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23 Paces to Baker Street (Blu-ray Review)

6 Mar, 2017 By: Mike Clark



Kino Lorber
Mystery
$29.95 Blu-ray
Not rated.
Stars Van Johnson, Vera Miles, Cecil Parker.

In terms of subject matter as well as quality over a five-decade career, Henry Hathaway’s filmography is so all over the place that it’s almost a minor miracle he didn’t up directing Elvis during the King’s brief early tenure at 20th Century-Fox. But it still kind of surprises me that this frequent outdoor specialist fashioned such a satisfying mystery out of the predominantly indoor 23 Paces to Baker Street, an obviously London-set thriller whose production design aptly dressed up a lot of potentially cramped interiors for the great Milton Krasner to photograph amid the latter’s memorable widescreen run at Fox during the dawn of CinemaScope.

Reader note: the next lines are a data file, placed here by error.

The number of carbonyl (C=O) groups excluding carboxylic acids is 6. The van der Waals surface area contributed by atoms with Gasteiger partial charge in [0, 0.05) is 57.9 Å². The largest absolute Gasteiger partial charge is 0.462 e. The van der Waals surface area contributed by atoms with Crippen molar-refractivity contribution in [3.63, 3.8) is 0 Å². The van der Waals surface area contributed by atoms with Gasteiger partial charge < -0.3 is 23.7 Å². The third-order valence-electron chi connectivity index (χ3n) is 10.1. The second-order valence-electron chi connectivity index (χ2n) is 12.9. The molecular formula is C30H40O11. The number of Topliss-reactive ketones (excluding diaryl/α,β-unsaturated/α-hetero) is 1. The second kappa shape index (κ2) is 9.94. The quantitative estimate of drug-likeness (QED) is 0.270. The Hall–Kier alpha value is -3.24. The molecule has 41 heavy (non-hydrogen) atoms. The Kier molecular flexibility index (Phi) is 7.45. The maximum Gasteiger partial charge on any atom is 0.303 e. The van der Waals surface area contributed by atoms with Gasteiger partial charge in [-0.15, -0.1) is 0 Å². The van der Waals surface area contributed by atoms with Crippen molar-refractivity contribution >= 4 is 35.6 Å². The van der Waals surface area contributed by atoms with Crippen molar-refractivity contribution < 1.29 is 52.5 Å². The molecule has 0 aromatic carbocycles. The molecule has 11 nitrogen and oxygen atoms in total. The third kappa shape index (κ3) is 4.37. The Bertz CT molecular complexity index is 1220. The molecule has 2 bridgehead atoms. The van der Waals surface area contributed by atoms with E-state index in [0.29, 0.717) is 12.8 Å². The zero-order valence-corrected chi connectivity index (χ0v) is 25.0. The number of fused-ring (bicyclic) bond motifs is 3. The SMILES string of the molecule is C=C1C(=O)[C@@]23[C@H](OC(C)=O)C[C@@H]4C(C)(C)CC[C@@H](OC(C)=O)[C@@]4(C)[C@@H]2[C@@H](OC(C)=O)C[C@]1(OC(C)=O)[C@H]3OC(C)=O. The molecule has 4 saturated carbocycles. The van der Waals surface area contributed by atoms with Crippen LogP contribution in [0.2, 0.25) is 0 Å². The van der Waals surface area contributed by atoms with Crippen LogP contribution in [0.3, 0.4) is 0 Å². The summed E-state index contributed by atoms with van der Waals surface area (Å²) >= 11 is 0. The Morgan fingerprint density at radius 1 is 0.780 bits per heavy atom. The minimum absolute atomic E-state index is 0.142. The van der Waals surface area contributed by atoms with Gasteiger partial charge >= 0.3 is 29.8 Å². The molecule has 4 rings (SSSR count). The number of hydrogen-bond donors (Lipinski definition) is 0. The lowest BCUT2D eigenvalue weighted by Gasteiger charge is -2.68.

To me, and notwithstanding the director’s eclectic output, the mention of Hathaway’s name more likely brings to mind the nine films he made with Gary Cooper — or maybe, say, John Wayne picking up a blunt instrument and all but turning George Kennedy’s head into an upper-deck Mantle shot when he catches George trying to drown John Doucette in The Sons of Katie Elder. (To paraphrase late-‘50s “Home Run Derby” host Mark Scott, the Duke gets “good wood on the skull.”) Instead, Baker Street has the feel of one of those Hathaway outliers like Peter Ibbetson, 14 Hours or Seven Thieves — which, by the way, are all on the director’s higher side.